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Research Papers

An Immersed Boundary Method for Simulation of Wind Flow Over Complex Terrain

[+] Author and Article Information
S. Jafari

N. Chokani, R. S. Abhari

 Laboratory for Energy Conversion, Department of Mechanical and Process Engineering, ETH Zurich, Zurich, Switzerland

J. Sol. Energy Eng 134(1), 011006 (Nov 01, 2011) (12 pages) doi:10.1115/1.4004899 History: Received January 26, 2011; Accepted August 09, 2011; Published November 01, 2011; Online November 01, 2011

The accurate modeling of the wind resource over complex terrain is required to optimize the micrositing of wind turbines. In this paper, an immersed boundary method that is used in connection with the Reynolds-averaged Navier–Stokes equations with k-ω turbulence model in order to efficiently simulate the wind flow over complex terrain is presented. With the immersed boundary method, only one Cartesian grid is required to simulate the wind flow for all wind directions, with only the rotation of the digital elevation map. Thus, the lengthy procedure of generating multiple grids for conventional rectangular domain is avoided. Wall functions are employed with the immersed boundary method in order to relax the stringent near-wall grid resolution requirements as well as to allow the effects of surface roughness to be accounted for. The immersed boundary method is applied to the complex terrain test case of Bolund Hill. The simulation results of wind speed and turbulent kinetic energy show good agreement with experiments for heights greater than 5 m above ground level.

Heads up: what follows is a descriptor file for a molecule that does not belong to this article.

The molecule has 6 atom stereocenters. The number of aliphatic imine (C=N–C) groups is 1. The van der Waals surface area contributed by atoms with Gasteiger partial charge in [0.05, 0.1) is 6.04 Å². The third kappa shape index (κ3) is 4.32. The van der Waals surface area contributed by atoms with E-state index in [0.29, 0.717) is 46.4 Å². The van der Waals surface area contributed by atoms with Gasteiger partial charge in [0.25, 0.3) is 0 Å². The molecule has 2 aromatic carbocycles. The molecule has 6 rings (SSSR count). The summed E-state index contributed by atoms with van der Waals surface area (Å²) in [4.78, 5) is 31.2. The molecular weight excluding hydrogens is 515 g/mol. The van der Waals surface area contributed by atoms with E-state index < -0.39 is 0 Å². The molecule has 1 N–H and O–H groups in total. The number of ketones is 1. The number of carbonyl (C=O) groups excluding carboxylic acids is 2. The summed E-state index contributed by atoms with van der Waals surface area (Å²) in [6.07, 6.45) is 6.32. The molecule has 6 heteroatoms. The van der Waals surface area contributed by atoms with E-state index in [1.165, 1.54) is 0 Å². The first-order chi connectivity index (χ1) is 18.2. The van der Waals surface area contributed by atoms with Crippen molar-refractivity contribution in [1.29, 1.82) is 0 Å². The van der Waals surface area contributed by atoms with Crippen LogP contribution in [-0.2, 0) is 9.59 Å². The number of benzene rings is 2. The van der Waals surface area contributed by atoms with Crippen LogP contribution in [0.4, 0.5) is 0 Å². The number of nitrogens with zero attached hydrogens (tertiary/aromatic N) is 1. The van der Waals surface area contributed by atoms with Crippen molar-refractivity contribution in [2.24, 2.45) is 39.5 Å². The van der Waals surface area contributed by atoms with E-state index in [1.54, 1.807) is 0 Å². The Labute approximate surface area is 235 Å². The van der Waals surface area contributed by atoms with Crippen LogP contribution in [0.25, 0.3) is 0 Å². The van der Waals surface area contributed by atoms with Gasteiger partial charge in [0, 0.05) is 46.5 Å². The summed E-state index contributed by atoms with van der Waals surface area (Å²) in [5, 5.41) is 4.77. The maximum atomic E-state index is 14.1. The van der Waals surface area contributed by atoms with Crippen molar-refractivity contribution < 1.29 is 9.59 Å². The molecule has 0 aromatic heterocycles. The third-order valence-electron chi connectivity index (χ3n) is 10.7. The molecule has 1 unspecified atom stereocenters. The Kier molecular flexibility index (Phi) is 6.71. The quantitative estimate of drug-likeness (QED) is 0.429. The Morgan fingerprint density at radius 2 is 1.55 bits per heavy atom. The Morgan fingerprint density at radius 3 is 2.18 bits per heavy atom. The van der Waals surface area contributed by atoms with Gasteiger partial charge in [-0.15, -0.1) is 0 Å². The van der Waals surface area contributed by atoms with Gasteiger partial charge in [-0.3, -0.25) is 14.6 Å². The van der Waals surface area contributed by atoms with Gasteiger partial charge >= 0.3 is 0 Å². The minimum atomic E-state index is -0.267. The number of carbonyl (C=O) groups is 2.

Copyright © 2012 by American Society of Mechanical Engineers
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Figures

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Figure 1

Schematic diagram of the computational stencil used for the implicit IBM. The immersed surface (shown as a black line) divides the domain into physical, interfacial, and ghost cells (lower plot). Illustration of the implicit boundary condition at the point Xs which is on the immersed boundary (upper plot). The computed flow at the mirror point Xm is used to specify the flow at the ghost point Xg such that the boundary condition is implicitly fulfilled on the immersed surface.

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Figure 2

Definition of the geometry for the 2D hill, L is the upwind half-length of the hill at the one-half height of the hill

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Figure 3

Representative H-grid (upper plot) and nonuniform Cartesian grid (lower plot) of the two-dimensional hill used for the grid-aligned with geometry and immersed boundary method simulations, respectively

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Figure 4

Pressure coefficient distribution over the hill (a) and speed-up at hilltop (b). GA and IBM results are shown in comparison with experiment.

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Figure 5